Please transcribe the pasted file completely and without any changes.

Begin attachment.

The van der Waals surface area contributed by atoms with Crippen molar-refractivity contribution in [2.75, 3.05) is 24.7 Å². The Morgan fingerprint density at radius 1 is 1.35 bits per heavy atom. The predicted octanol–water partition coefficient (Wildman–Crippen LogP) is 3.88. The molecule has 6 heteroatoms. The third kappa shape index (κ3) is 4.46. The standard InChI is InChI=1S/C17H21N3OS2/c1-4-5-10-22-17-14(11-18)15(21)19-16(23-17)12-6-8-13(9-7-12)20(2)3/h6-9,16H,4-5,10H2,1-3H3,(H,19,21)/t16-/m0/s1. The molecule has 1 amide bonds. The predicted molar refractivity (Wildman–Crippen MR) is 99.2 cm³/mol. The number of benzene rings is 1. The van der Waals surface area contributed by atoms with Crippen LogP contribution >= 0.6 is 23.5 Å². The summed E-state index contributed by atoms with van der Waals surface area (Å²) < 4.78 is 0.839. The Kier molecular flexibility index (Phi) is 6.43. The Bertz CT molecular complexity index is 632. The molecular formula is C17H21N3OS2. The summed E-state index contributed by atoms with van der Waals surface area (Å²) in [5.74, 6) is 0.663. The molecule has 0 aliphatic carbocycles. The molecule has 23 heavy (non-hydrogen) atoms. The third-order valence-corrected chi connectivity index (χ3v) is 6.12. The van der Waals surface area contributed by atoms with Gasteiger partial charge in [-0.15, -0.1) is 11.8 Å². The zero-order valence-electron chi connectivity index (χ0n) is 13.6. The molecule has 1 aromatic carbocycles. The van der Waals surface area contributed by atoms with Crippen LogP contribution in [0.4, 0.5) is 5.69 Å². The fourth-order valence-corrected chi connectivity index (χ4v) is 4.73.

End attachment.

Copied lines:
The van der Waals surface area contributed by atoms with Crippen molar-refractivity contribution in [2.75, 3.05) is 24.7 Å². The Morgan fingerprint density at radius 1 is 1.35 bits per heavy atom. The predicted octanol–water partition coefficient (Wildman–Crippen LogP) is 3.88. The molecule has 6 heteroatoms. The third kappa shape index (κ3) is 4.46. The standard InChI is InChI=1S/C17H21N3OS2/c1-4-5-10-22-17-14(11-18)15(21)19-16(23-17)12-6-8-13(9-7-12)20(2)3/h6-9,16H,4-5,10H2,1-3H3,(H,19,21)/t16-/m0/s1. The molecule has 1 amide bonds. The predicted molar refractivity (Wildman–Crippen MR) is 99.2 cm³/mol. The number of benzene rings is 1. The van der Waals surface area contributed by atoms with Crippen LogP contribution >= 0.6 is 23.5 Å². The summed E-state index contributed by atoms with van der Waals surface area (Å²) < 4.78 is 0.839. The Kier molecular flexibility index (Phi) is 6.43. The Bertz CT molecular complexity index is 632. The molecular formula is C17H21N3OS2. The summed E-state index contributed by atoms with van der Waals surface area (Å²) in [5.74, 6) is 0.663. The molecule has 0 aliphatic carbocycles. The molecule has 23 heavy (non-hydrogen) atoms. The third-order valence-corrected chi connectivity index (χ3v) is 6.12. The van der Waals surface area contributed by atoms with Gasteiger partial charge in [-0.15, -0.1) is 11.8 Å². The zero-order valence-electron chi connectivity index (χ0n) is 13.6. The molecule has 1 aromatic carbocycles. The van der Waals surface area contributed by atoms with Crippen LogP contribution in [0.4, 0.5) is 5.69 Å². The fourth-order valence-corrected chi connectivity index (χ4v) is 4.73.